From the May 2021 issue of Car and Driver.
Looking at Maserati’s forthcoming twin-turbo 3.0-liter V-6, you wouldn’t know the Italian automaker has been out of the engine-making game for more than 20 years. Set to debut in the MC20 supercar, the Nettuno (Italian for Neptune, a nod to the company’s trident logo) vaults Maserati to the leading edge of internal-combustion technology just as exotic brands are getting serious about downsizing their V-8s. Using a derivative of prechamber ignition, which is common in Formula 1, engineers have squeezed a specific power output of 207.6 horses per liter from the V-6. That makes the Nettuno more power-dense than any current McLaren, Ferrari, Lamborghini, or Porsche engine.
Under the Hood
Prechamber ignition systems work by sparking a relatively small amount of fuel and air in a tiny cavity at the top of each cylinder. As the flames escape that chamber into the cylinder via multiple jets, they initiate very rapid primary combustion. Prechamber ignition isn’t new—Honda used it in the 1970s to pass emission standards without a catalytic converter, and Mercedes introduced it to Formula 1 in 2014—but pairing it with two turbos and port and direct injection in a production engine certainly is. Prechamber ignition burns the air-fuel mixture faster than conventional spark ignition, allowing for a high compression ratio (11.0:1 in this case) to the benefit of efficiency and performance while keeping engine knock at bay.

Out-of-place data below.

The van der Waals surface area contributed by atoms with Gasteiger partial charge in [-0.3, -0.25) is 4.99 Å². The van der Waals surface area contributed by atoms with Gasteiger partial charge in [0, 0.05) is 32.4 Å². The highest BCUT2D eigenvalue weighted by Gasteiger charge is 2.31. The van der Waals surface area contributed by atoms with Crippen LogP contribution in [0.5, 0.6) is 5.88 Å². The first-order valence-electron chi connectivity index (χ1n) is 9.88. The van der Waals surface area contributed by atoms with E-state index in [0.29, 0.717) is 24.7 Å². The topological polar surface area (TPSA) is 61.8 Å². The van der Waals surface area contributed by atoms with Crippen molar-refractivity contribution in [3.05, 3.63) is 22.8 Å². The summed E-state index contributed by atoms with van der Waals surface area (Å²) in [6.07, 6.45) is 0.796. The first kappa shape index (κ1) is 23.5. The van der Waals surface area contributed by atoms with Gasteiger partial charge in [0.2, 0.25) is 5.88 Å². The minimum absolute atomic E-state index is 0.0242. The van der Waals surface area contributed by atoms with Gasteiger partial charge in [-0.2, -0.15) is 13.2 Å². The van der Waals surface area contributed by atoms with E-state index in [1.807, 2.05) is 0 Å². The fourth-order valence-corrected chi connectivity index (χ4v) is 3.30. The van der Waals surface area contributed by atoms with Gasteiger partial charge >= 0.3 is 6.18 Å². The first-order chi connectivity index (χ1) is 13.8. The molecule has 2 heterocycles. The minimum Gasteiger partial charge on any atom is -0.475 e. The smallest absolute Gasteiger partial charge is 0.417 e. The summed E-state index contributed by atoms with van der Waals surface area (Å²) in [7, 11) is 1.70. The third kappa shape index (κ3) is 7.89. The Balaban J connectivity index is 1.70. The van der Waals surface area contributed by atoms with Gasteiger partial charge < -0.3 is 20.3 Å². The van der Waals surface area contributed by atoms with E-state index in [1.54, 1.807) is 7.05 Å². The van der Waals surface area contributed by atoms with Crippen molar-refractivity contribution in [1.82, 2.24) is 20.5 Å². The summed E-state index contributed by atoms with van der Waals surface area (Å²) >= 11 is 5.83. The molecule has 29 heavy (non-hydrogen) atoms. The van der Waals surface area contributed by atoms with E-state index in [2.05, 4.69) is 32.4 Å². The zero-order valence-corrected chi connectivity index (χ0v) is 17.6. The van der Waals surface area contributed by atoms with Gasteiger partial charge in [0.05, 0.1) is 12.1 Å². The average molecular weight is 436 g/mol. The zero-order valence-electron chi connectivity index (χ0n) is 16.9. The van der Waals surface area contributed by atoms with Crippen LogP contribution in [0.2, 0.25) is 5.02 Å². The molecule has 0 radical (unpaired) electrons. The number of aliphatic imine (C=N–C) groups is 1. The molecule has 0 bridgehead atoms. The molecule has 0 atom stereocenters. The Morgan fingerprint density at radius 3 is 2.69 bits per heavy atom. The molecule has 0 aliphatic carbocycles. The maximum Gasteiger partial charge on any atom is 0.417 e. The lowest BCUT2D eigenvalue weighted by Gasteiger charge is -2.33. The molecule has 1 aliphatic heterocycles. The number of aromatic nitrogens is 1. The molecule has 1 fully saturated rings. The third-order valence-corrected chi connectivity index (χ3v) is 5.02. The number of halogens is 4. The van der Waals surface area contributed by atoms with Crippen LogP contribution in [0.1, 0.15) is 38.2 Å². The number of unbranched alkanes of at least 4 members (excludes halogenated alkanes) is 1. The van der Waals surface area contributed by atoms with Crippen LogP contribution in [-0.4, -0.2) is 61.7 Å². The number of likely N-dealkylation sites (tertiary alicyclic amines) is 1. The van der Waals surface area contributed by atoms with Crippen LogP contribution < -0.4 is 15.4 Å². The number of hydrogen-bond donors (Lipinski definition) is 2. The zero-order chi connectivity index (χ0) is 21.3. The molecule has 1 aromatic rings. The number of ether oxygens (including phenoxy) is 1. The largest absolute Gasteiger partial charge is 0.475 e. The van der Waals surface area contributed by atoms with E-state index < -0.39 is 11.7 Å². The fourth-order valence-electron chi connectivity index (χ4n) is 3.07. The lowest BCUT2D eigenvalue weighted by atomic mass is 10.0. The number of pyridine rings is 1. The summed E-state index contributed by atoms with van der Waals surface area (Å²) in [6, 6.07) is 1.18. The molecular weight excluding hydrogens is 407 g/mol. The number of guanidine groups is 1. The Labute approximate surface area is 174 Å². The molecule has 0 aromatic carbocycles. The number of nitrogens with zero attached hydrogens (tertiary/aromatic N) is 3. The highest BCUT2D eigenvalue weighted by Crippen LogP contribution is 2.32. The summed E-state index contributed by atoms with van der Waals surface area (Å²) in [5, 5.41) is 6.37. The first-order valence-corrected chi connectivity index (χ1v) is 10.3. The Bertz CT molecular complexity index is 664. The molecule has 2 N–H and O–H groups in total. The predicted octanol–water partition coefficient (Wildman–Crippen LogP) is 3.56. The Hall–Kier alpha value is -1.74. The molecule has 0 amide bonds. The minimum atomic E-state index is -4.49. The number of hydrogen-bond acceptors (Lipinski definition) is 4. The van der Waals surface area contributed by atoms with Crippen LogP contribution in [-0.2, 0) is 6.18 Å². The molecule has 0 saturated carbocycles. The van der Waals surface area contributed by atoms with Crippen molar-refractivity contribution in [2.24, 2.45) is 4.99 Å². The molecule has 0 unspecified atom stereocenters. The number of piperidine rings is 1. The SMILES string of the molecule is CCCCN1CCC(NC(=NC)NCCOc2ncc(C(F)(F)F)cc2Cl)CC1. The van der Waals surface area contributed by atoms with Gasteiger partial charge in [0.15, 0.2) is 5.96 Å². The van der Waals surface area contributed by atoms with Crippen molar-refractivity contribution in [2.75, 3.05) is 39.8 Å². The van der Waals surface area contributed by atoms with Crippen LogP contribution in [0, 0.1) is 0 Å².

At full tilt, with the turbos forcing 29.0 psi of boost down the six’s intake, the Nettuno makes 621 horsepower at 7500 rpm and 538 pound-feet of torque between 3000 and 5500 rpm. The company isn’t talking about fuel economy yet, but the displacement alone should put the Nettuno at an advantage over larger V-8s with comparable output. Once we drive the MC20, we’ll know for sure if Maserati’s new engine can hold a spear to the competition.
Illustration by Clint FordCar and Driver
How Prechamber Ignition Work
1. Air and fuel passively fill the prechamber during the compression stroke.
2. When the prechamber spark plug fires, that fuel ignites and shoots through small orifices in the prechamber wall. This spreads out the flame so it hits and ignites the air-fuel mixture in the cylinder at several points simultaneously. Doing so generates a very efficient burn in a short amount of time—30 percent quicker than with traditional spark ignition, Maserati says.
3. When prechamber ignition isn’t needed (such as in low-load situations) or would cause instability and undesirable noise, a secondary spark plug in the main combustion chamber initiates ignition instead.
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